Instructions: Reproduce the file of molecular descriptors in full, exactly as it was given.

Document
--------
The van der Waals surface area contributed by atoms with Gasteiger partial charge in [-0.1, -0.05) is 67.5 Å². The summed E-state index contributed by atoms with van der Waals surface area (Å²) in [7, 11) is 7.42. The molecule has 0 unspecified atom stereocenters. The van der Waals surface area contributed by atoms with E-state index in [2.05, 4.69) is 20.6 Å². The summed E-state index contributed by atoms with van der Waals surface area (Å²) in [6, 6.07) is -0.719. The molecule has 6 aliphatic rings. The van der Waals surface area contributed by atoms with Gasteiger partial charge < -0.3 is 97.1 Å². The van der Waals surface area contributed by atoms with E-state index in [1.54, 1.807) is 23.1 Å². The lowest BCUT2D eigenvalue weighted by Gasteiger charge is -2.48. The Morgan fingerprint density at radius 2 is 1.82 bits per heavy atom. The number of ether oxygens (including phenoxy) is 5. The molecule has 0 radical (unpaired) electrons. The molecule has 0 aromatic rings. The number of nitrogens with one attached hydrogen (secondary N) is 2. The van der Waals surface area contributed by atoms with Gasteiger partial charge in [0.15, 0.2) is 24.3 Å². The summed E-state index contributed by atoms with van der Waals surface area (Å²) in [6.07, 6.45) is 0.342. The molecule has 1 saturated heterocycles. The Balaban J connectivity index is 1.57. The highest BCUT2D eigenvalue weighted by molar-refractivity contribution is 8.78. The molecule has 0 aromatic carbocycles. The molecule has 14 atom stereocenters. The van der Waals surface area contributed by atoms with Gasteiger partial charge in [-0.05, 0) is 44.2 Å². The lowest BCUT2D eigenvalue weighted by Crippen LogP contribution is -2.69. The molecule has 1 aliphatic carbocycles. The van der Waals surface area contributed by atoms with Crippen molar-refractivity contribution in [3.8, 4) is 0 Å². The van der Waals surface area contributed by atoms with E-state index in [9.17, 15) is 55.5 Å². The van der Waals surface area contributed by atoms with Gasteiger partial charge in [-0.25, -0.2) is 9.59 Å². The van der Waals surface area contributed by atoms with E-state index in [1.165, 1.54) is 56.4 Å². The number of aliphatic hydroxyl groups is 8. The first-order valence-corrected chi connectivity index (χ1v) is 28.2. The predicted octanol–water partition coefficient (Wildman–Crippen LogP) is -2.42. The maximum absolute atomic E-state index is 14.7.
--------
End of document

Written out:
The van der Waals surface area contributed by atoms with Gasteiger partial charge in [-0.1, -0.05) is 67.5 Å². The summed E-state index contributed by atoms with van der Waals surface area (Å²) in [7, 11) is 7.42. The molecule has 0 unspecified atom stereocenters. The van der Waals surface area contributed by atoms with E-state index in [2.05, 4.69) is 20.6 Å². The summed E-state index contributed by atoms with van der Waals surface area (Å²) in [6, 6.07) is -0.719. The molecule has 6 aliphatic rings. The van der Waals surface area contributed by atoms with Gasteiger partial charge < -0.3 is 97.1 Å². The van der Waals surface area contributed by atoms with E-state index in [1.54, 1.807) is 23.1 Å². The lowest BCUT2D eigenvalue weighted by Gasteiger charge is -2.48. The Morgan fingerprint density at radius 2 is 1.82 bits per heavy atom. The number of ether oxygens (including phenoxy) is 5. The molecule has 0 radical (unpaired) electrons. The molecule has 0 aromatic rings. The number of nitrogens with one attached hydrogen (secondary N) is 2. The van der Waals surface area contributed by atoms with Gasteiger partial charge in [0.15, 0.2) is 24.3 Å². The summed E-state index contributed by atoms with van der Waals surface area (Å²) in [6.07, 6.45) is 0.342. The molecule has 1 saturated heterocycles. The Balaban J connectivity index is 1.57. The highest BCUT2D eigenvalue weighted by molar-refractivity contribution is 8.78. The molecule has 0 aromatic carbocycles. The molecule has 14 atom stereocenters. The van der Waals surface area contributed by atoms with Gasteiger partial charge in [-0.05, 0) is 44.2 Å². The lowest BCUT2D eigenvalue weighted by Crippen LogP contribution is -2.69. The molecule has 1 aliphatic carbocycles. The van der Waals surface area contributed by atoms with Crippen molar-refractivity contribution in [3.8, 4) is 0 Å². The van der Waals surface area contributed by atoms with E-state index in [9.17, 15) is 55.5 Å². The van der Waals surface area contributed by atoms with Gasteiger partial charge in [-0.25, -0.2) is 9.59 Å². The van der Waals surface area contributed by atoms with E-state index in [1.165, 1.54) is 56.4 Å². The number of aliphatic hydroxyl groups is 8. The first-order valence-corrected chi connectivity index (χ1v) is 28.2. The predicted octanol–water partition coefficient (Wildman–Crippen LogP) is -2.42. The maximum absolute atomic E-state index is 14.7.